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Jason Kelce has one individual goal, and it’s a simple one and a challenging one and an admirable one.
“I think I can be the top center in the league,” Kelce said. “I really do.”
Kelce, who missed most of last year with a severe knee injury, isn’t just trying to be a productive center this year. He’s not just seeking to get back to his rookie form of 2011. He doesn’t merely want to be a Pro Bowler or an All-Pro.
He wants to leave Mike Pouncey, Chris Myers, Max Unger and Jonathan Goodwin in the dust.
He wants to be the best.
“I’m very confident in my abilities, but at the end of the day, I still have to go out there and put the pads on and play at a high level every single day,” Kelce said. “I’m looking forward to being able to prove that I’m one of the best centers in the league.”
Kelce spoke Wednesday afternoon after two days of Eagles training practices that featured mostly rookies.
Kelce and James Casey were both allowed to participate since they’re coming off injuries. For Kelce, this was a big step following 10 months of rehab. Kelce tore his right ACL during a Week 2 win over the Ravens last year, which means he’s played exactly one full game of football in the last 19 months.
That doesn’t stop him from aiming high.
Asked what it will take for him to achieve his lofty goal -- to be the premier center in the NFL -- and when he plans to get there, the often jovial Kelce is stone faced and serious.
“Those are both questions that I wish I had answers to,” he said. “I think the answer will be this year. That’s what I’m aiming for.”
As a rookie in 2011, Kelce unseated steady incumbent Jamaal Jackson to become the Eagles’ opening-day starter at center.
Kelce was the latest in a series of undrafted or late-round picks to man the center spot for Andy Reid -- Bubba Miller, Hank Fraley, Nick Cole and Jackson were undrafted and Kelce was a sixth-round pick.
He was the first rookie to start 10 or more games at center for the Eagles since Matt Darwin in 1986, and he played at a consistently high level.
“I think I played very well, for the position I was put in,” Kelce said. “One of the things I’ve always done a good job of is -- what I’ve tried to explain to these guys as rookies and what I’ve been trying to explain to Danny (Watkins) for a long time -- is it doesn’t do yourself any good to over-think things and slow yourself down.
“The biggest thing about being successful is going with it and just going all out. Because you can’t think too much. It doesn’t do us any good with somebody just standing there not doing anything. You’ve got to go, and you’ve got to go hard, and that’s one thing I’ve always done well at.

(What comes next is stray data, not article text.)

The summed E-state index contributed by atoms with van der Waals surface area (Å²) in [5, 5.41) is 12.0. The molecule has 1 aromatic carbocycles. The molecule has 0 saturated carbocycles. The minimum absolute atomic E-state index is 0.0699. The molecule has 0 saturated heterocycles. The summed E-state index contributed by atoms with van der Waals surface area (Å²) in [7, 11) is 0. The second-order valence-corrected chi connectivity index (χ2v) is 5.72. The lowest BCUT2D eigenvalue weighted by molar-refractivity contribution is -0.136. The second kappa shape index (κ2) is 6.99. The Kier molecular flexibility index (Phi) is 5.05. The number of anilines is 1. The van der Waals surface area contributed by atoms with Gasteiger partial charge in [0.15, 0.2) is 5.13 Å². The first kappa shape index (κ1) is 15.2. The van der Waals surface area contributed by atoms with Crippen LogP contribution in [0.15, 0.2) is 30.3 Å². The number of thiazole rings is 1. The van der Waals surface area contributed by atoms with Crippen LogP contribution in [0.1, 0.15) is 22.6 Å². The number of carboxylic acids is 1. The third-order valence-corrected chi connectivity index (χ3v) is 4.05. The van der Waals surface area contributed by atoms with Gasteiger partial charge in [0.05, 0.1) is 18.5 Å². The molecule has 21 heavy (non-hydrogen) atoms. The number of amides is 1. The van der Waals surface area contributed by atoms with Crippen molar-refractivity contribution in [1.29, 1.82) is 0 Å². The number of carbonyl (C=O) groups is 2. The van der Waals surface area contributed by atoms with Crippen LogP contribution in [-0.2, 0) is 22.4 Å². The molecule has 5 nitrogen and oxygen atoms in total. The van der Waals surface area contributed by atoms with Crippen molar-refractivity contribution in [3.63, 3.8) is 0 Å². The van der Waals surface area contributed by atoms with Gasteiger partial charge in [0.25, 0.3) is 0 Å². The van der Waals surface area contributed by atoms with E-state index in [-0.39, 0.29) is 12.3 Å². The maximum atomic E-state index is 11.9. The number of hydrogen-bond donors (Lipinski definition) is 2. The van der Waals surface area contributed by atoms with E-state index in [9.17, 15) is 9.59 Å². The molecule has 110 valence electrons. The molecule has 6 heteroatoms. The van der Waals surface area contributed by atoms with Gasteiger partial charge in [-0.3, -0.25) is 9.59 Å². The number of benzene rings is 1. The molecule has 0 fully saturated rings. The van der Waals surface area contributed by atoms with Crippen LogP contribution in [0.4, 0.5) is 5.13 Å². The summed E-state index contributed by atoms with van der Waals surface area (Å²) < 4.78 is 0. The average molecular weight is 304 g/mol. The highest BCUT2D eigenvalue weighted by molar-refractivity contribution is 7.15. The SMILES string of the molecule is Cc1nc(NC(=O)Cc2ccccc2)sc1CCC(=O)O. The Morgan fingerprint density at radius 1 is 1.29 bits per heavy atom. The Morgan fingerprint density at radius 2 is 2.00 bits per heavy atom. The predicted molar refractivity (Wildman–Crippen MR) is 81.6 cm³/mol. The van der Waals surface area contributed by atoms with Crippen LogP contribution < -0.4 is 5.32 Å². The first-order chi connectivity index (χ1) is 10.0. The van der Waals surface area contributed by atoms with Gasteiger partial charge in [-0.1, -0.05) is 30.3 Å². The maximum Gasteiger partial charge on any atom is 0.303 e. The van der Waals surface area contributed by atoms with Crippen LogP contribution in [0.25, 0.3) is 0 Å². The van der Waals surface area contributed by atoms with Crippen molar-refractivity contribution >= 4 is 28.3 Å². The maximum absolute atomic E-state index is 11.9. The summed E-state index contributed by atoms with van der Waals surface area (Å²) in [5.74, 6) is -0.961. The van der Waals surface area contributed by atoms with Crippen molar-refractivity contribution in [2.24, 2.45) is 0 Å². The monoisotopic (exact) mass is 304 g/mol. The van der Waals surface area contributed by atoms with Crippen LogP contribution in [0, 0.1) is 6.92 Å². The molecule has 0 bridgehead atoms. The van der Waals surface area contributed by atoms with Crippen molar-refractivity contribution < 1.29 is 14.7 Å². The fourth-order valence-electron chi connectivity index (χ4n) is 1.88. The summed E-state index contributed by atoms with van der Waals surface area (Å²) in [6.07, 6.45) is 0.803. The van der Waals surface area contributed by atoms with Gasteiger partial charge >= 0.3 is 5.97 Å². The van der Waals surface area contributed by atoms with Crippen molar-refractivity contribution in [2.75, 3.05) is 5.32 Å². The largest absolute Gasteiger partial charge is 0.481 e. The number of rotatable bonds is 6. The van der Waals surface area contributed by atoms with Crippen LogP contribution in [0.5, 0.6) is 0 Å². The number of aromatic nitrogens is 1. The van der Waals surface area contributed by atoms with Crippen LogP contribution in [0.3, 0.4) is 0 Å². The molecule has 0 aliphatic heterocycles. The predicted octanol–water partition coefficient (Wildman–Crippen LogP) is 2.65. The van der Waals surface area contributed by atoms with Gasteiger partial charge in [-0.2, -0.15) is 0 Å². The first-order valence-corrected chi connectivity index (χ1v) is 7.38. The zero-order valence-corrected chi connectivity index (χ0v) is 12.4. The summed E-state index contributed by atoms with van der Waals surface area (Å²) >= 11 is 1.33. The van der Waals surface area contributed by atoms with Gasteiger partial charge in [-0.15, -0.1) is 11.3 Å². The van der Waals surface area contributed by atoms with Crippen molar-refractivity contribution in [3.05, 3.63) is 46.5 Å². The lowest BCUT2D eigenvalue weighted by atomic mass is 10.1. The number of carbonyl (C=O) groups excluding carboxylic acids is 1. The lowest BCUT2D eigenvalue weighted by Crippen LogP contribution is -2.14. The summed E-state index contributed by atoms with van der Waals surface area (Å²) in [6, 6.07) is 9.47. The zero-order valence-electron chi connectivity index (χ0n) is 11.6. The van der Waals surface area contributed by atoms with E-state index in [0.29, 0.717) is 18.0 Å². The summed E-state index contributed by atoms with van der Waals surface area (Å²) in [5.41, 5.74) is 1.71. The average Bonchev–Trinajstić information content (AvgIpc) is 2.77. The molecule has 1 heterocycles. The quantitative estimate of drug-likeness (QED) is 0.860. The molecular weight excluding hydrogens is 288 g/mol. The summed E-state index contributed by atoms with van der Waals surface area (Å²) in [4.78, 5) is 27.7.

“And if you look at my rookie year, from the first game I stepped on the field to the last, there was a drastic improvement each and every week.
“There were two games in particular that I think I played poorly in -- the first Dallas game and Buffalo. The two games if I had back, I’d change some plays. In particular, Buffalo. But they were both in the first half of the season, and I feel like I settled down the second half of the season.”
Kelce is in the middle of what projects to be a very sound offensive line, with Jason Peters returning from Achilles surgery at left tackle, Pro Bowl alternate Evan Mathis at left guard, Todd Herremans back to his comfort zone at right guard and rookie first-round pick Lane Johnson at right tackle.
A far cry from the group that finished last year -- King Dunlap, a hobbled Mathis, Dallas Reynolds, Jake Scott and Dennis Kelly.
Kelce said his knee feels great -- “To tell you the truth, I haven’t even noticed it out here so far” -- and he doesn’t expect to be limited in any way once camp begins in earnest.
“Obviously, I still need to put pads on and see how it feels hitting people,” he said. “But it’s felt absolutely great the last two days.”
On Friday, the O-line will be together for new head coach Chip Kelly’s first full-team training camp practice, and on Sunday at the Linc, the Eagles will be in full pads for the first time this summer.
All part of the process that Kelce hopes will help him become the NFL’s best center.
“I think any good player and any player that’s starting on this team, they’re always trying to be the best,” he said. “I don’t know what else you’d be in it for.”
The last Eagles center to make a Pro Bowl? Hall of Famer Jim Ringo in 1967. That’s almost half a century ago.
“Every single day I step on this field, I’m trying to improve and trying to become the best center that I can be, and hopefully the best center I can be will be the best center in the NFL,” Kelce said.
“My goal’s always to be the best. My goal is always to be the best as an individual, to be the best as a unit, to be the best as a team. That’s the way I go about my business, and hopefully the way everyone here will.”